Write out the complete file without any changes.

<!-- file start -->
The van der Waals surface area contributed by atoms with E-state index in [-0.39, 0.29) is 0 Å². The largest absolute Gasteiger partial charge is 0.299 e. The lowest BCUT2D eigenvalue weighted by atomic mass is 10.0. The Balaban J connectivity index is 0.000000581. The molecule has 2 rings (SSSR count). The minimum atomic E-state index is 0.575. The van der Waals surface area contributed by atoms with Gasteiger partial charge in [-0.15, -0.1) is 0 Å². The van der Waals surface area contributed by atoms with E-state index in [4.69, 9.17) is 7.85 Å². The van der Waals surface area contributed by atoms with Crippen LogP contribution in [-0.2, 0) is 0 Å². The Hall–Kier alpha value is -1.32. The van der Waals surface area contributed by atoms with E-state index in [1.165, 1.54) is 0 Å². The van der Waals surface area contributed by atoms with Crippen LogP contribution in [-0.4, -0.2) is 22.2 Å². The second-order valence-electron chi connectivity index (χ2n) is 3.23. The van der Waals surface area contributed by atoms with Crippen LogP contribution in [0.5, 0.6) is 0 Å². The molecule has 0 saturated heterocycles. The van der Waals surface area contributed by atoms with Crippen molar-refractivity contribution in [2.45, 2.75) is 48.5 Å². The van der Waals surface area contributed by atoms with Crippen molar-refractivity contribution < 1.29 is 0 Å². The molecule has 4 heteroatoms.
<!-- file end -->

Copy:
The van der Waals surface area contributed by atoms with E-state index in [-0.39, 0.29) is 0 Å². The largest absolute Gasteiger partial charge is 0.299 e. The lowest BCUT2D eigenvalue weighted by atomic mass is 10.0. The Balaban J connectivity index is 0.000000581. The molecule has 2 rings (SSSR count). The minimum atomic E-state index is 0.575. The van der Waals surface area contributed by atoms with Gasteiger partial charge in [-0.15, -0.1) is 0 Å². The van der Waals surface area contributed by atoms with E-state index in [4.69, 9.17) is 7.85 Å². The van der Waals surface area contributed by atoms with Crippen LogP contribution in [-0.2, 0) is 0 Å². The Hall–Kier alpha value is -1.32. The van der Waals surface area contributed by atoms with E-state index in [1.165, 1.54) is 0 Å². The van der Waals surface area contributed by atoms with Crippen LogP contribution in [-0.4, -0.2) is 22.2 Å². The second-order valence-electron chi connectivity index (χ2n) is 3.23. The van der Waals surface area contributed by atoms with Crippen LogP contribution in [0.5, 0.6) is 0 Å². The molecule has 0 saturated heterocycles. The van der Waals surface area contributed by atoms with Crippen molar-refractivity contribution in [2.45, 2.75) is 48.5 Å². The van der Waals surface area contributed by atoms with Crippen molar-refractivity contribution < 1.29 is 0 Å². The molecule has 4 heteroatoms.